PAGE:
How insurance improves living standards

By Felix Salmon
July 29, 2011
Alan Greenspan is wrong.  

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It comes as no surprise to find that Alan Greenspan is wrong. But with respect to his latest column, an attempted defense of laissez-faire regulatory policies and lower bank capital standards, it’s worth explaining in a little detail exactly why he’s wrong.

Greenspan’s thesis does have a certain internal logic:

Since the devastating Japanese earthquake and, earlier, the global financial tsunami, governments have been pressed to guarantee their populations against virtually all the risks exposed by those extremely low probability events. But should they? Guarantees require the building up of a buffer of idle resources that are not otherwise engaged in the production of goods and services. They are employed only if, and when, the crisis emerges.

But if you think for a moment about the logical implications of what Greenspan is saying here, they’re truly horrific. Imagine a world where the Japanese government did not insure its population against extremely low probability events like the recent earthquake — this is Greenspan’s example, not mine. The toll of death and suffering in one of the richest countries in the world, which was catastrophically high to begin with, would soar, and the Japanese government, through inaction, would be killing thousands of its own citizens, in a heartless and entirely avoidable decision. Meanwhile, the broader Japanese economy would suffer much more greatly than it already is.

In other words, the Japanese government doesn’t need to be “pressed” to save its citizens’ lives in the event of a disaster; that’s its job.

What’s more, the second part of Greenspan’s thesis is equally incoherent, if not quite as morally monstrous. According to Greenspan, things like “expensive building materials whose earthquake flexibility is needed for only a minute or two every century” are “idle resources” and therefore in economic terms a waste of money. But a significant part of the Japanese economy is comprised of companies and individuals engaged in manufacturing and installing precisely those expensive building materials. It’s hard to see how the production of goods and services means that the economy is not engaged in the production of goods and services.

And it’s simply not true that the insurance industry acts as a brake on the economy, an area where otherwise-productive resources go to be wasted and squandered. Indeed, there’s a strong case to be made that when we remit our insurance premiums to someone like Berkshire Hathaway, they’re invested rather better than if they remained sitting in our checking account.

But all of this is just throat-clearing, really: Greenspan’s using his awful Japan metaphor to try to persuade us that banks shouldn’t be regulated, and that their minimum capital levels shouldn’t be raised in the wake of the financial crisis. If only capital levels hadn’t been raised, says Greenspan, then the banks could be lending out that money instead!

Except, there’s no indication whatsoever that banks have any particular appetite to lend out more money in the present economic climate than they’re doing already. And as my commenter dWj says, if banks have more capital, that really doesn’t slow down the economy one iota:

If the Fed prints $5 trillion of new money and puts it in a hole in the ground, it has no impact on the economy (unless it somehow influences expectations). If the Fed doesn’t print $10 billion of new money but someone puts $10 billion in a hole in the ground (or generally takes it out of circulation for many years), that’s contractionary. Extra equity for banks held in the form of dollars — I assume they wouldn’t hold it in piles of factories or mining equipment — doesn’t tie up real resources, and would presumably be counteracted by the Fed in terms of its nominal effects; it would only make a difference if people expected it to actually enter circulation, i.e. if banks were expected to start crashing, i.e. exactly when you want people to expect looser monetary policy.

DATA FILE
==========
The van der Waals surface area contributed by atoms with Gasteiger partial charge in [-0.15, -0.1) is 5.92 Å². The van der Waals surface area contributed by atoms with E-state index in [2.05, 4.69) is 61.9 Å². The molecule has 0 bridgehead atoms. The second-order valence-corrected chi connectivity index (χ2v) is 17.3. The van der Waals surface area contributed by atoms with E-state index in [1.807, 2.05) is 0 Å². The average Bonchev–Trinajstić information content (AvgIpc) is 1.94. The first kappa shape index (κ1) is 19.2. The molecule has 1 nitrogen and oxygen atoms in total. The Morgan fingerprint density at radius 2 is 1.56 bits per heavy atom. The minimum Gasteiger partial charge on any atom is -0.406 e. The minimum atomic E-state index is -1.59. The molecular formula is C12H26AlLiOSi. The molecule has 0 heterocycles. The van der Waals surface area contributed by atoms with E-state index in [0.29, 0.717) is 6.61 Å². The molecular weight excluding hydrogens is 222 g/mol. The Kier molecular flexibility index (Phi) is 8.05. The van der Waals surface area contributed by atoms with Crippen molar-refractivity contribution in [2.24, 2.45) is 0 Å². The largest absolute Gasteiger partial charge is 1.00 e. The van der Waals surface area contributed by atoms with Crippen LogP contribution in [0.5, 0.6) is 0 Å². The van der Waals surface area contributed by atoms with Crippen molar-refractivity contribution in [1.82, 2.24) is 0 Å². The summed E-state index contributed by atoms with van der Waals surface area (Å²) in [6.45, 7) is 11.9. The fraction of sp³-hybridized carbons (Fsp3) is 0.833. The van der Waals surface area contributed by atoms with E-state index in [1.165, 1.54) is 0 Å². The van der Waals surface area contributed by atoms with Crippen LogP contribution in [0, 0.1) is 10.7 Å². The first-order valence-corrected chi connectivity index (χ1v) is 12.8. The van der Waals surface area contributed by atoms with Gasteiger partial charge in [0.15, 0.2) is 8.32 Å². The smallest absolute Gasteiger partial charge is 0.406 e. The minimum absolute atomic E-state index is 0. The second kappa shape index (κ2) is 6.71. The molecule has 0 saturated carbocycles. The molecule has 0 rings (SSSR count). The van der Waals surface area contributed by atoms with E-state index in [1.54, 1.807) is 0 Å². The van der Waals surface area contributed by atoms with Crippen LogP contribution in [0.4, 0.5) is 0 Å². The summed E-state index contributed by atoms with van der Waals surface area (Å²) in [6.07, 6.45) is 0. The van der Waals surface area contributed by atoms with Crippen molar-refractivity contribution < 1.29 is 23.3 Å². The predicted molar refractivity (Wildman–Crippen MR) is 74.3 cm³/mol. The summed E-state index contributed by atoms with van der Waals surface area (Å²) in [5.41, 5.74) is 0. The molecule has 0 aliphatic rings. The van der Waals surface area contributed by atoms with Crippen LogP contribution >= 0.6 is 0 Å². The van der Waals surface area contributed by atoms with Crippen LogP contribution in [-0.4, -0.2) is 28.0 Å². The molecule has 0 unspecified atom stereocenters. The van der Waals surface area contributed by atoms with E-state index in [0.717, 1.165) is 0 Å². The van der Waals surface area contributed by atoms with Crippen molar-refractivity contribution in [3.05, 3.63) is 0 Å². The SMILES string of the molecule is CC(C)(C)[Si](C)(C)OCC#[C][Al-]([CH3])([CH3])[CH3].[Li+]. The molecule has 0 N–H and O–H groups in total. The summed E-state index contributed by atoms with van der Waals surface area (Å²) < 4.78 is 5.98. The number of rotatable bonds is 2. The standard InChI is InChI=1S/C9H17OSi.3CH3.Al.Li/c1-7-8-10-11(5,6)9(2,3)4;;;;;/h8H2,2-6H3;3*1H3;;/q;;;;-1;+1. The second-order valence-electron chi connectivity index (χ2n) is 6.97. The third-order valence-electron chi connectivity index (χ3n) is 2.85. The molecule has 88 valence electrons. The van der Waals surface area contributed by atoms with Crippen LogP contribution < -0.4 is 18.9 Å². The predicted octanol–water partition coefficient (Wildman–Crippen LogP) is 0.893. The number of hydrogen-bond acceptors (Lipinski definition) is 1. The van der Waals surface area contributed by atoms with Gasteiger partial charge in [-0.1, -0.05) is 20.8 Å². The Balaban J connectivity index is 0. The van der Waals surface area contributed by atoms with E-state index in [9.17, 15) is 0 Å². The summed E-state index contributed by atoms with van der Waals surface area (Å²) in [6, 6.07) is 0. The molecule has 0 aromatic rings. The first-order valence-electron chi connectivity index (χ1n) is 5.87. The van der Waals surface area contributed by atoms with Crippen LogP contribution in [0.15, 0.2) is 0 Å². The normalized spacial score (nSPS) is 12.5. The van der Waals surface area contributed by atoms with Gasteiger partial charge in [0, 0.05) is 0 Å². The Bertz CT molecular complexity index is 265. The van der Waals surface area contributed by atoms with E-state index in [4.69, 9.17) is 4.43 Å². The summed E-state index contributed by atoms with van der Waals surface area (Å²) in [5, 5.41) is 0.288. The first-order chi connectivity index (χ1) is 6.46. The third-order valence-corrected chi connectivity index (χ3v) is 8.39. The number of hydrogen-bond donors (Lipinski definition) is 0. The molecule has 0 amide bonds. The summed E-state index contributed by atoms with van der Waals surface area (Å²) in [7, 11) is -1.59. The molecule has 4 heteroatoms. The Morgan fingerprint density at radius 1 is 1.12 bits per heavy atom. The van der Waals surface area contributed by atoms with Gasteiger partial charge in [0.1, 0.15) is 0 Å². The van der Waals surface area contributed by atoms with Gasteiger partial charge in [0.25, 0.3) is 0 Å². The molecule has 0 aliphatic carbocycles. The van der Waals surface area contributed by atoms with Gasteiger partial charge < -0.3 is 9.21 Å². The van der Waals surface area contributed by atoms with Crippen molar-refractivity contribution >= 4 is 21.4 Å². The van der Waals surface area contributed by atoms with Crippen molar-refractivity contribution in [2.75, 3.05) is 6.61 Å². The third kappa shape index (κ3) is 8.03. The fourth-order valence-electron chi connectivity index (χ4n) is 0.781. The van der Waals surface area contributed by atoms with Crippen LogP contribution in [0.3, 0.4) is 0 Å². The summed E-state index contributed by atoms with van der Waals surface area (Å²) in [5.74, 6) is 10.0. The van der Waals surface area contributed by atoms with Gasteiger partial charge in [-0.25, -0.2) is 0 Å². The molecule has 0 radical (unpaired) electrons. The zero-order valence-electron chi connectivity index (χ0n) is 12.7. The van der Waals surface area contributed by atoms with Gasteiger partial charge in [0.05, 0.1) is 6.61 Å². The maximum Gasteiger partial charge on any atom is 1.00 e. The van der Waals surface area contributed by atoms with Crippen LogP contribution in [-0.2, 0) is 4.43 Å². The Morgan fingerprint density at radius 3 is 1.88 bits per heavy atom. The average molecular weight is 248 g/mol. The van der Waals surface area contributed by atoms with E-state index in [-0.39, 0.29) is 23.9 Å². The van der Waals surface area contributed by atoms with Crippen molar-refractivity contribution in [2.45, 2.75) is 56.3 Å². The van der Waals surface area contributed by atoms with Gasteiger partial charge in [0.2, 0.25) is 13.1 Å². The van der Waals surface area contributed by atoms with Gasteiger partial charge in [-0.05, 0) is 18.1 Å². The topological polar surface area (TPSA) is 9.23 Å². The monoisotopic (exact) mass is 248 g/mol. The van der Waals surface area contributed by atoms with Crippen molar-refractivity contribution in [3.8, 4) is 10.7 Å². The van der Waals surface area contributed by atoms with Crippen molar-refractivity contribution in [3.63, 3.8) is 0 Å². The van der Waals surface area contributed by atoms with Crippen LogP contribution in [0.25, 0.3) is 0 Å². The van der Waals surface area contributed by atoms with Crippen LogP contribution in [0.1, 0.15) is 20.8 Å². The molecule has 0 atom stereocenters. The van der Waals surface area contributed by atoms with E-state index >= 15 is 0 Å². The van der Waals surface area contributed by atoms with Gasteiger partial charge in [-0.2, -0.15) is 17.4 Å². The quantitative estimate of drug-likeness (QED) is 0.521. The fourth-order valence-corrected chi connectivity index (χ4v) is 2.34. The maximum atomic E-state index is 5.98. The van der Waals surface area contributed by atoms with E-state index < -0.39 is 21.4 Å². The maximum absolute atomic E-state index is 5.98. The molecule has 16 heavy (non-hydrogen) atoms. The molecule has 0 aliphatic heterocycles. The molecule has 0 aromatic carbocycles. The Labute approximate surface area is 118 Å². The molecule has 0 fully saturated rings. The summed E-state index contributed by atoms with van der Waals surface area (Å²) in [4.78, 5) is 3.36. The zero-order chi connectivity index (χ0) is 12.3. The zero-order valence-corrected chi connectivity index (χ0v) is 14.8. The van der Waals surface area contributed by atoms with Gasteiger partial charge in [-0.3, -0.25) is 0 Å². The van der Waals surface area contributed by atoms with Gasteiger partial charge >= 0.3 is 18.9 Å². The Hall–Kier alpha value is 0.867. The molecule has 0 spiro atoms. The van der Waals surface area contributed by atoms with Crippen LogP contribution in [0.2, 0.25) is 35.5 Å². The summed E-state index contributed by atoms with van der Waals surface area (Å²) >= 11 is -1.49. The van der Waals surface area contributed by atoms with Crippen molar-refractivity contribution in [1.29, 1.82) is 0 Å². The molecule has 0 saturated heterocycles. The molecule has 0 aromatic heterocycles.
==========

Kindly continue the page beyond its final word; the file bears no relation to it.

I support bank capital requirements to stabilize the financial system, but if you want to support them as an automatic monetary stabilizer, that’s okay, too.

To put this another way, the stated aim of high bank capital requirements is that it will help prevent banking collapses. That’s a good idea, even if Greenspan doesn’t seem very impressed. But there’s another way that high bank capital requirements can help the economy. They start being used when the economy is in crisis — which is exactly the point at which you want a bunch more money in the system. It’s like an automated sluice in a reservoir, which rises when the river gets too low.

Meanwhile, so long as bank capital is just sitting in the form of idle money at the Fed, it’s doing no harm to the economy at all, and if the Fed wants more money in the economy, then the Fed can orchestrate precisely that. The Fed’s in charge of monetary policy, after all. As one would expect Alan Greenspan, of all people, to know.

While Greenspan says, then, that we’re suffering from “an excess of buffers at the expense of our standards of living”, he adduces no good reason at all to believe that buffers actually reduce our standard of living in the slightest. In fact, the opposite is true — ask anybody who has experienced both wealth and poverty. When you’re wealthy — when you have a nice capital buffer to absorb mistakes — you don’t worry so much about running risks, and you’re significantly happier than when you’re poor and you have to be much more worried about where your money might end up. Insurance improves living standards, it doesn’t detract from them. Let’s have more of it.


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